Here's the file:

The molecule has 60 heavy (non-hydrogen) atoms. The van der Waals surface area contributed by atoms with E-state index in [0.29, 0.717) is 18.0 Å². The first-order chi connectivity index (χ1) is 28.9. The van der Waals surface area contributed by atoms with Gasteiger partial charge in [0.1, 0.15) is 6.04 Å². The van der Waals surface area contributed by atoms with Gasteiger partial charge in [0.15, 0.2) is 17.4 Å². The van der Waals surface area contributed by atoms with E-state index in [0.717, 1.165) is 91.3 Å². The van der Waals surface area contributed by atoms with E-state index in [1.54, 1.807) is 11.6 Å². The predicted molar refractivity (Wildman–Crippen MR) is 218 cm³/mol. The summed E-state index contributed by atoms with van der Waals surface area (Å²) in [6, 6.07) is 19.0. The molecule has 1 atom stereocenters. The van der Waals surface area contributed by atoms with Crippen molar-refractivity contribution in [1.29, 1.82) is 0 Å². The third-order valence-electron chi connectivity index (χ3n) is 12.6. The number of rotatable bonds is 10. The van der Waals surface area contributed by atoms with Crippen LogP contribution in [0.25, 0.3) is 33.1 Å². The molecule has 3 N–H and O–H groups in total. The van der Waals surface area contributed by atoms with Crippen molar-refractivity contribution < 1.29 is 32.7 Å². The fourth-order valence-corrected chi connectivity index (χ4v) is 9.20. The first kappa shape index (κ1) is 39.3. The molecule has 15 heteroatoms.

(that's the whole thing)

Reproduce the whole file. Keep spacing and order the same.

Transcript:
The molecule has 60 heavy (non-hydrogen) atoms. The van der Waals surface area contributed by atoms with E-state index in [0.29, 0.717) is 18.0 Å². The first-order chi connectivity index (χ1) is 28.9. The van der Waals surface area contributed by atoms with Gasteiger partial charge in [0.1, 0.15) is 6.04 Å². The van der Waals surface area contributed by atoms with Gasteiger partial charge in [0.15, 0.2) is 17.4 Å². The van der Waals surface area contributed by atoms with E-state index in [0.717, 1.165) is 91.3 Å². The van der Waals surface area contributed by atoms with E-state index in [1.54, 1.807) is 11.6 Å². The predicted molar refractivity (Wildman–Crippen MR) is 218 cm³/mol. The summed E-state index contributed by atoms with van der Waals surface area (Å²) in [6, 6.07) is 19.0. The molecule has 1 atom stereocenters. The van der Waals surface area contributed by atoms with Crippen molar-refractivity contribution in [1.29, 1.82) is 0 Å². The third-order valence-electron chi connectivity index (χ3n) is 12.6. The number of rotatable bonds is 10. The van der Waals surface area contributed by atoms with Crippen LogP contribution in [0.25, 0.3) is 33.1 Å². The molecule has 3 N–H and O–H groups in total. The van der Waals surface area contributed by atoms with Crippen molar-refractivity contribution < 1.29 is 32.7 Å². The fourth-order valence-corrected chi connectivity index (χ4v) is 9.20. The first kappa shape index (κ1) is 39.3. The molecule has 15 heteroatoms.